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Shun-nan Yang; Visuomotor Control Based on Partial Evaluation of Object Features. Journal of Vision 2004;4(8):652. doi: https://doi.org/10.1167/4.8.652.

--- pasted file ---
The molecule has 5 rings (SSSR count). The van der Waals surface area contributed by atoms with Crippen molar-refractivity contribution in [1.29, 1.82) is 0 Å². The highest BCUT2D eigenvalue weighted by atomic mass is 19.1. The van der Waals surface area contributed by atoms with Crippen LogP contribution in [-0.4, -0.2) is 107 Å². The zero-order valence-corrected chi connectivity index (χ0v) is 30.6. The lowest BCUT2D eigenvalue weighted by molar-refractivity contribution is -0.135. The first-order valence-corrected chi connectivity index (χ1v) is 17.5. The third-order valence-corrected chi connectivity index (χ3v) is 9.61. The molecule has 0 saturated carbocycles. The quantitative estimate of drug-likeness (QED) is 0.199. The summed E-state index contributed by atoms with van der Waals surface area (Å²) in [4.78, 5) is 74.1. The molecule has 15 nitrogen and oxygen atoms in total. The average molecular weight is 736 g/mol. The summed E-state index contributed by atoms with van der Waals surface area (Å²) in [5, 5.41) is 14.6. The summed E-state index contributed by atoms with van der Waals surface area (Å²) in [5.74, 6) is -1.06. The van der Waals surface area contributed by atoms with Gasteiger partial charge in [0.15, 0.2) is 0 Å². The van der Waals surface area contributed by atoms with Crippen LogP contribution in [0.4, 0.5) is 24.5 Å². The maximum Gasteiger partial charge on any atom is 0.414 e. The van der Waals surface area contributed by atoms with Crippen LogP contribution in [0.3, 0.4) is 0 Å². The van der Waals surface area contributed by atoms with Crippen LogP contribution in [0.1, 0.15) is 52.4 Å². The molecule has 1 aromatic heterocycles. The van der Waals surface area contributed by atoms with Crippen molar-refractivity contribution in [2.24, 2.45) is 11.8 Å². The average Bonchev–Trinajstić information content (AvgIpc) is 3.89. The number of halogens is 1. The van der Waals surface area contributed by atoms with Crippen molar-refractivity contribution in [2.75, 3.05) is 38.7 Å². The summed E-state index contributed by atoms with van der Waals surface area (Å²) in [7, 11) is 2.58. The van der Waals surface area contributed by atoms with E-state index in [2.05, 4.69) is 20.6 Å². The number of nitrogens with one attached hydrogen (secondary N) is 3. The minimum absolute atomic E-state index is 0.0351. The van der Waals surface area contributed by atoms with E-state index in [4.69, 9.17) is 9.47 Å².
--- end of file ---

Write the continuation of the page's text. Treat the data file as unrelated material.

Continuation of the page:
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Individuals use visual features to guide eye movements, including when they withhold undesired movements to salient but distracting stimuli. The current study investigates how visual features are utilized in the decision-making process of holding gaze. Subjects were asked to track a white square making consecutive horizontal jumps across a screen (4 displacement followed by a 500ms stationary interval and 50ms blank). They were asked to hold their gaze at a stimulus with a cued feature change (e.g., green target), but not at one with a different feature change (e.g., red target). To describe saccade likelihood over time, hazard functions of the subject's fixations when a stimulus with feature changes appeared were calculated, and compared to fixations preceding stimuli without feature changes. The results reveal an early reduction of saccade likelihood associated with the onset of a stimulus with a relevant feature change. Saccades bringing the eyes to the stimulus were affected, although the instruction was to withhold the saccade leaving it. Furthermore, the early suppression occurred when the feature change was related to the cued feature(s), but not necessarily its exact attribute(s). For example, a green square had a similar suppression effect on trials in which red was the cued feature. When the cue was conjunctional (e.g., green-triangle), any change of related features elicited a similar effect. In contrast, saccades initiated following fixation on the target stimulus were affected only when the feature change was identical to what was cued. These results suggest there is an early component of saccade inhibition that coincides with the onset of the target stimulus. It likely results from the partial evaluation of features, allowing early inhibition to occur. This is interpreted within a framework of sensorimotor processing involving the dynamic access of primitive information by frontal cortical regions.
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